From sports events to ceremonies to headshots, Kelly Gorham has shot it all. As the MSU news senior photographer, Gorham has contributed to MSU through the years by capturing the successes of the university through his lens.
Growing up in Missoula, Gorham was first introduced to photography by his father. The two enjoyed viewing film slides of Germany, taken by his father’s 35mm camera. As Gorham grew up, he received a subscription to National Geographic and quickly grew fond of photography as a profession. “It wasn’t the picture itself that I liked; it was the adventure that it represented,” Gorham said. As an avid freestyle skier and a fan of nature, this sense of adventure and exploration drew him into the world of photography.
After working in a dark room chemicals company and graduating high school, Gorham enrolled in MSU’s photography program. In the summer of his junior year he returned to his hometown and approached the Missoulian for a position. “I didn’t care if I had to scrub the floors,” he said, “I just wanted to get my foot in the door anyway I could.” The paper said no, until a project to photograph a local construction site came across the desks of Missoulian employees. The job was passed on entirely until there was no one to do it. Then Gorham was hired for his first true job as a photographer. Early in his position there Gorham learned that “photojournalism is 99 percent interacting with people, and 1 percent taking pictures.”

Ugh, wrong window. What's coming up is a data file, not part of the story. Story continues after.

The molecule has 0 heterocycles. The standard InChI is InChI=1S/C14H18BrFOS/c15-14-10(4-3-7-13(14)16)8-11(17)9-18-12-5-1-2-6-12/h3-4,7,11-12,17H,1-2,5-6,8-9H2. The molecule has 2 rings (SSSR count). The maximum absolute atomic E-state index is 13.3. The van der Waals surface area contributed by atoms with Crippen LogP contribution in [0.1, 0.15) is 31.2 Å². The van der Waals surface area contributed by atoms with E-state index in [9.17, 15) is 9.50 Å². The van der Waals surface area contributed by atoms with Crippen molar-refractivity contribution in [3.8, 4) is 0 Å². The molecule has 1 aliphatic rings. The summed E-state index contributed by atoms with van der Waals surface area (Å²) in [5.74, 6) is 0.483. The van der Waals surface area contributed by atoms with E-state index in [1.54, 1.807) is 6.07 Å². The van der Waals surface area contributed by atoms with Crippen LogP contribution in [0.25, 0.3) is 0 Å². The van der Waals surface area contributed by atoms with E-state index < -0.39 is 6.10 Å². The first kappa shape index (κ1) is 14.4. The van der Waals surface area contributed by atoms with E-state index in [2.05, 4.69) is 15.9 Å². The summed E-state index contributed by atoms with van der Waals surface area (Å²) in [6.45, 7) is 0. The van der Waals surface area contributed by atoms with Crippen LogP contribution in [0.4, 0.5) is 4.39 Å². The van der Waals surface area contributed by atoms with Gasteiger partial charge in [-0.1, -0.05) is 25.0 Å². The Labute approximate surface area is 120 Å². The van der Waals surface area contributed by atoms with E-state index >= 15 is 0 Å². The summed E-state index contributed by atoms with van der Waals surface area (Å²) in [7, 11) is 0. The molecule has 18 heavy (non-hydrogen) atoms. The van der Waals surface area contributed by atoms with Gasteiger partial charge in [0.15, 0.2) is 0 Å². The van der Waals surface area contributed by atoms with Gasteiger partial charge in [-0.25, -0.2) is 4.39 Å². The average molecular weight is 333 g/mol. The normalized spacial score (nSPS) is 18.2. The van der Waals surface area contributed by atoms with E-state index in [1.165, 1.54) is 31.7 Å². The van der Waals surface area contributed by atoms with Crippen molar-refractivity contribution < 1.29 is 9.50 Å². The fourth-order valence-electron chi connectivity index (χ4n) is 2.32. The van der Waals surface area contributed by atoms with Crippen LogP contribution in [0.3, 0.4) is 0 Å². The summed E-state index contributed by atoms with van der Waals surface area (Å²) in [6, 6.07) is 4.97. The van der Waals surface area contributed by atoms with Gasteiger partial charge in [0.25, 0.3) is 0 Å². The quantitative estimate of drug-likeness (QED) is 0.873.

Once an MSU graduate, he went to Nevada to work as a photographer for a local paper. While working there as a photojournalist, Gorham was able to capture everything from heartwarming community achievements to moments that made his heart drop. After a few years had gone by, he realized the profession just did not fit. Gorham refers to “the shot he didn’t take,” a moment that he simply felt was unethical to photograph. That day he quit his job at the newspaper.
Seeking employment, he moved back to Bozeman and realized MSU was hiring. After working as a contracted photographer for one year, Gorham was officially hired on as MSU staff. A major responsibility for Gorham is the Mountains and Minds publication, a MSU-produced publication featuring work from Gorham and his fellow team members. One of his past projects was to construct a profile on an MSU student from every town in Montana. He took the task with enthusiasm as he enjoyed traveling across the state to interact with people he wouldn’t have otherwise.
Additionally to his professional work Gorham created a personal project he later titled “Cold City,” a photo essay on post Cold War Berlin. Gorham started the project in 2005 where he researched what sites he would document, but more importantly how to to document them. Three years later Gorham traveled to Berlin to capture photographs powerful enough to be featured in a permanent exhibit in the National Cold War Museum in Washington D.C.
Gorham had an exciting life in his photojournalism career, but said he has loved no job more than his current position at MSU. “I love this job,” he said, “Never before have I been able to constantly feature success. There are amazing things happening at this university, and I’m in a position to show those to people. I love that.”